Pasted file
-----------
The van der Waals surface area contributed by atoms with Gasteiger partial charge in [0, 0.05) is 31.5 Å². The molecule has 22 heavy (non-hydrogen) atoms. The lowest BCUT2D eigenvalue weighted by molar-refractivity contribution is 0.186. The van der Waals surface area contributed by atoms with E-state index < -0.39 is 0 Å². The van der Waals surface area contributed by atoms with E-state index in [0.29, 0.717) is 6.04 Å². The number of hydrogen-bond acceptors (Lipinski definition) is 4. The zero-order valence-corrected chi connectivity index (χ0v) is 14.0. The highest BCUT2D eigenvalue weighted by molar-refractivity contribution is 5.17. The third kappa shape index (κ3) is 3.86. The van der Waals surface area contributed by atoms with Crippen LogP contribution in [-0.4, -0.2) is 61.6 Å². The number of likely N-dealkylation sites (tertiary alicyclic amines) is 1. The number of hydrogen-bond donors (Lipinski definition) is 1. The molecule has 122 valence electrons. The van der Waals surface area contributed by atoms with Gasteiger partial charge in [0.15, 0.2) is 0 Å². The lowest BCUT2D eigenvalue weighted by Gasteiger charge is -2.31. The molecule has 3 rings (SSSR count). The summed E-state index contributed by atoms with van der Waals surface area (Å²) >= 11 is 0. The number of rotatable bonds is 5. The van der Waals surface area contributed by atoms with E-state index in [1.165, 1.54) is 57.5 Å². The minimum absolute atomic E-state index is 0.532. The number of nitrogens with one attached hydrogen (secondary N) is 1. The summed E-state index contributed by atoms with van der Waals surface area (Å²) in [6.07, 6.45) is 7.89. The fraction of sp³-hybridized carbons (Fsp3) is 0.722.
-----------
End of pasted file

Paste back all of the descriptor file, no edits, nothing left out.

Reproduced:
The van der Waals surface area contributed by atoms with Gasteiger partial charge in [0, 0.05) is 31.5 Å². The molecule has 22 heavy (non-hydrogen) atoms. The lowest BCUT2D eigenvalue weighted by molar-refractivity contribution is 0.186. The van der Waals surface area contributed by atoms with E-state index < -0.39 is 0 Å². The van der Waals surface area contributed by atoms with E-state index in [0.29, 0.717) is 6.04 Å². The number of hydrogen-bond acceptors (Lipinski definition) is 4. The zero-order valence-corrected chi connectivity index (χ0v) is 14.0. The highest BCUT2D eigenvalue weighted by molar-refractivity contribution is 5.17. The third kappa shape index (κ3) is 3.86. The van der Waals surface area contributed by atoms with Crippen LogP contribution in [-0.4, -0.2) is 61.6 Å². The number of likely N-dealkylation sites (tertiary alicyclic amines) is 1. The number of hydrogen-bond donors (Lipinski definition) is 1. The molecule has 122 valence electrons. The van der Waals surface area contributed by atoms with Gasteiger partial charge in [0.15, 0.2) is 0 Å². The lowest BCUT2D eigenvalue weighted by Gasteiger charge is -2.31. The molecule has 3 rings (SSSR count). The summed E-state index contributed by atoms with van der Waals surface area (Å²) >= 11 is 0. The number of rotatable bonds is 5. The van der Waals surface area contributed by atoms with E-state index in [1.165, 1.54) is 57.5 Å². The minimum absolute atomic E-state index is 0.532. The number of nitrogens with one attached hydrogen (secondary N) is 1. The summed E-state index contributed by atoms with van der Waals surface area (Å²) in [6.07, 6.45) is 7.89. The fraction of sp³-hybridized carbons (Fsp3) is 0.722.